This is a file compare program written in QBASIC. With about 3 days work it can be cleaned up and converted to CP/M. This is a very useful software tool not generally available on CP/M systems. I think we can sell it for about $50, probably directly. Its value is getting some publicity and generating some fast revenue. It could be expanded into something like the Unix source code control system if it surprises us and becomes a best-seller.

We can also offer a version that knows how to compare WordStar files. It could insert commands for change bars, and provide this very handy feature to WordStar users.


This product combines one of the most useful management and planning tools, linear programming, with the most popular user interface for planning, Visi-Calc. Visi-Calc allows you to specify dependencies of items and ask “what if”. Opti-Calc lets you point at numbers and say to hold them constant, point at other numbers and say to maximise or minimise them, then it will set up the LP problem, solve it, and display the numbers changed as a result of the optimisation. This would make our product stand head and shoulders above all the competition, and properly handled should sell as fast as we can make them.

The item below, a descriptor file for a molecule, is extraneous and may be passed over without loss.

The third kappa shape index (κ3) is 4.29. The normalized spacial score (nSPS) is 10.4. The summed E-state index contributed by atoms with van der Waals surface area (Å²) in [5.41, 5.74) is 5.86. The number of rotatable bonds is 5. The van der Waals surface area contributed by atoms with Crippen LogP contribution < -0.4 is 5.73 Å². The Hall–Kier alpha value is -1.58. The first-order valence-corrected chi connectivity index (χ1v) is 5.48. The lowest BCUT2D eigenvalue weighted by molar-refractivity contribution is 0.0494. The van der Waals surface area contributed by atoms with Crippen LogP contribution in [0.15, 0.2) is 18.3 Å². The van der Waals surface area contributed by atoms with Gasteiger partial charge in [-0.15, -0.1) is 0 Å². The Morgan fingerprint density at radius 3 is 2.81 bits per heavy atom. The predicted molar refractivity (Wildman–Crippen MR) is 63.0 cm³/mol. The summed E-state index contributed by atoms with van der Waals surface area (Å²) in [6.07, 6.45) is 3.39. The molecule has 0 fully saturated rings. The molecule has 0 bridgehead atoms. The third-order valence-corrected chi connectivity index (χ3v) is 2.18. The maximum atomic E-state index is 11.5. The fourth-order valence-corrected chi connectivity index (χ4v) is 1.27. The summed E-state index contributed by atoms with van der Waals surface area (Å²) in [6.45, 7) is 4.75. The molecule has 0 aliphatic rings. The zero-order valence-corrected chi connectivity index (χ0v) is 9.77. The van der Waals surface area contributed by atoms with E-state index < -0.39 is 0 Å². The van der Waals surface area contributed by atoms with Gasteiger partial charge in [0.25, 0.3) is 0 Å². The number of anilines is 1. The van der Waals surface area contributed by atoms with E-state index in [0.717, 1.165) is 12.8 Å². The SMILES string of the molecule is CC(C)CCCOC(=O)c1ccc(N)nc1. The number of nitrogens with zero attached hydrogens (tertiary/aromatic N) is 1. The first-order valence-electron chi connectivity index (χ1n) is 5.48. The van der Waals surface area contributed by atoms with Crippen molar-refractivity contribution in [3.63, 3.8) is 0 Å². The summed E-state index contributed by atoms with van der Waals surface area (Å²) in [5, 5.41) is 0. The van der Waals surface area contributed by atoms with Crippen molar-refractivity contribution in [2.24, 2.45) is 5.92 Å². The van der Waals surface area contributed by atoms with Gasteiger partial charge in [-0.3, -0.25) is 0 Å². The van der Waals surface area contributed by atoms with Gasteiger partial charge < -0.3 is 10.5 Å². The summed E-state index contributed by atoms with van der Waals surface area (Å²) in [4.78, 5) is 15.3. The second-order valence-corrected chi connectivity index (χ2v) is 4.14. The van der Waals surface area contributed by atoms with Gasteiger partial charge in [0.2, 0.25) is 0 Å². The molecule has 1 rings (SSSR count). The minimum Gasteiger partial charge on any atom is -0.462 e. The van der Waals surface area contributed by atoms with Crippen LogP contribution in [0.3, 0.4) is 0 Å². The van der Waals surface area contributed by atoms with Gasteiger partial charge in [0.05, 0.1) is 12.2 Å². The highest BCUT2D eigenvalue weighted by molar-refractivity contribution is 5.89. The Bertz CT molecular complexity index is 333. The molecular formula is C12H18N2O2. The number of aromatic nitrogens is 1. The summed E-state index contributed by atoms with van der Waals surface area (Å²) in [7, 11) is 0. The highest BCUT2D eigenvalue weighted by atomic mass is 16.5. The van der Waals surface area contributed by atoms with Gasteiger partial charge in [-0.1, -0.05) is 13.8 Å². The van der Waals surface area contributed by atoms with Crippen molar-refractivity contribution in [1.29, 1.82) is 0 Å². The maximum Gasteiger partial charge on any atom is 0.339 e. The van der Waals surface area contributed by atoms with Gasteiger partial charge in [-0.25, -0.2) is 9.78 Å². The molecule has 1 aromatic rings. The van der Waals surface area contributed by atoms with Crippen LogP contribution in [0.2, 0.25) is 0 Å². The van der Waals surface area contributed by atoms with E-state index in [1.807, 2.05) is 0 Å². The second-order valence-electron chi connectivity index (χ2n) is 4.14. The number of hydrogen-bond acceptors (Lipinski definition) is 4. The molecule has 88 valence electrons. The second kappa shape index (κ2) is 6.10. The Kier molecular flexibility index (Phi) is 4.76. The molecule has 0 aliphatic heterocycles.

Other than the concept above, no work has been done on this product. Somebody who knows LP needs to design this thing after first gaining an in-depth understanding of Visi-Calc.